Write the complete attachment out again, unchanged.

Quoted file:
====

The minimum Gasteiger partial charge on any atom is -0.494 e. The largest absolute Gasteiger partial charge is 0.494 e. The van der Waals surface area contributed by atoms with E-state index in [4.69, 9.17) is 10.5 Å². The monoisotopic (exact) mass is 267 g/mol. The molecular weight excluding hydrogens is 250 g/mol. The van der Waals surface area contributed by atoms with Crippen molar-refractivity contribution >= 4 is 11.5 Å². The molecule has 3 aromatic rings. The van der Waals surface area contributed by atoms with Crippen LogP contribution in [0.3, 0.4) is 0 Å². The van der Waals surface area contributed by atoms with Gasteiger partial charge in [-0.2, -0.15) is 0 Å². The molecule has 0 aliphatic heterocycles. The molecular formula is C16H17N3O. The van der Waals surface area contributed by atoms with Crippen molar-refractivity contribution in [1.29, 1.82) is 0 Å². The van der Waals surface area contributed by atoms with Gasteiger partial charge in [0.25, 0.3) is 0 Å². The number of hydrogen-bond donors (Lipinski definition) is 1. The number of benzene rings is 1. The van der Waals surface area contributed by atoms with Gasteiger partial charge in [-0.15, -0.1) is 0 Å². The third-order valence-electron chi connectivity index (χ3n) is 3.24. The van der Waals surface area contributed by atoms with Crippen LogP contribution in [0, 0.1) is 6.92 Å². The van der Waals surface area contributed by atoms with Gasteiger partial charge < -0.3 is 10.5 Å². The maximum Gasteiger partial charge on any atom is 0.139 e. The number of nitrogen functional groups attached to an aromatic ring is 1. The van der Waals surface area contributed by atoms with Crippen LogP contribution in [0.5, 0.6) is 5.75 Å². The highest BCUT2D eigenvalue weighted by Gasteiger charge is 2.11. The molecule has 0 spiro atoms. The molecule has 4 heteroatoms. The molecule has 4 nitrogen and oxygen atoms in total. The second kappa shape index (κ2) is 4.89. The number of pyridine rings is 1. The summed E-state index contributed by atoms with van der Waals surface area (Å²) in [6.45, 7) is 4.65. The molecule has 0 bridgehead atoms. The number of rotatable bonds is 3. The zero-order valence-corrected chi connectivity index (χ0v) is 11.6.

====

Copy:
The minimum Gasteiger partial charge on any atom is -0.494 e. The largest absolute Gasteiger partial charge is 0.494 e. The van der Waals surface area contributed by atoms with E-state index in [4.69, 9.17) is 10.5 Å². The monoisotopic (exact) mass is 267 g/mol. The molecular weight excluding hydrogens is 250 g/mol. The van der Waals surface area contributed by atoms with Crippen molar-refractivity contribution >= 4 is 11.5 Å². The molecule has 3 aromatic rings. The van der Waals surface area contributed by atoms with Crippen LogP contribution in [0.3, 0.4) is 0 Å². The van der Waals surface area contributed by atoms with Gasteiger partial charge in [-0.2, -0.15) is 0 Å². The molecule has 0 aliphatic heterocycles. The molecular formula is C16H17N3O. The van der Waals surface area contributed by atoms with Crippen molar-refractivity contribution in [1.29, 1.82) is 0 Å². The van der Waals surface area contributed by atoms with Gasteiger partial charge in [0.25, 0.3) is 0 Å². The number of hydrogen-bond donors (Lipinski definition) is 1. The number of benzene rings is 1. The van der Waals surface area contributed by atoms with Gasteiger partial charge in [-0.15, -0.1) is 0 Å². The third-order valence-electron chi connectivity index (χ3n) is 3.24. The van der Waals surface area contributed by atoms with Crippen LogP contribution in [0, 0.1) is 6.92 Å². The van der Waals surface area contributed by atoms with Gasteiger partial charge < -0.3 is 10.5 Å². The maximum Gasteiger partial charge on any atom is 0.139 e. The number of nitrogen functional groups attached to an aromatic ring is 1. The van der Waals surface area contributed by atoms with Crippen LogP contribution in [0.5, 0.6) is 5.75 Å². The highest BCUT2D eigenvalue weighted by Gasteiger charge is 2.11. The molecule has 0 spiro atoms. The molecule has 4 heteroatoms. The molecule has 4 nitrogen and oxygen atoms in total. The second kappa shape index (κ2) is 4.89. The number of pyridine rings is 1. The summed E-state index contributed by atoms with van der Waals surface area (Å²) in [6.45, 7) is 4.65. The molecule has 0 bridgehead atoms. The number of rotatable bonds is 3. The zero-order valence-corrected chi connectivity index (χ0v) is 11.6.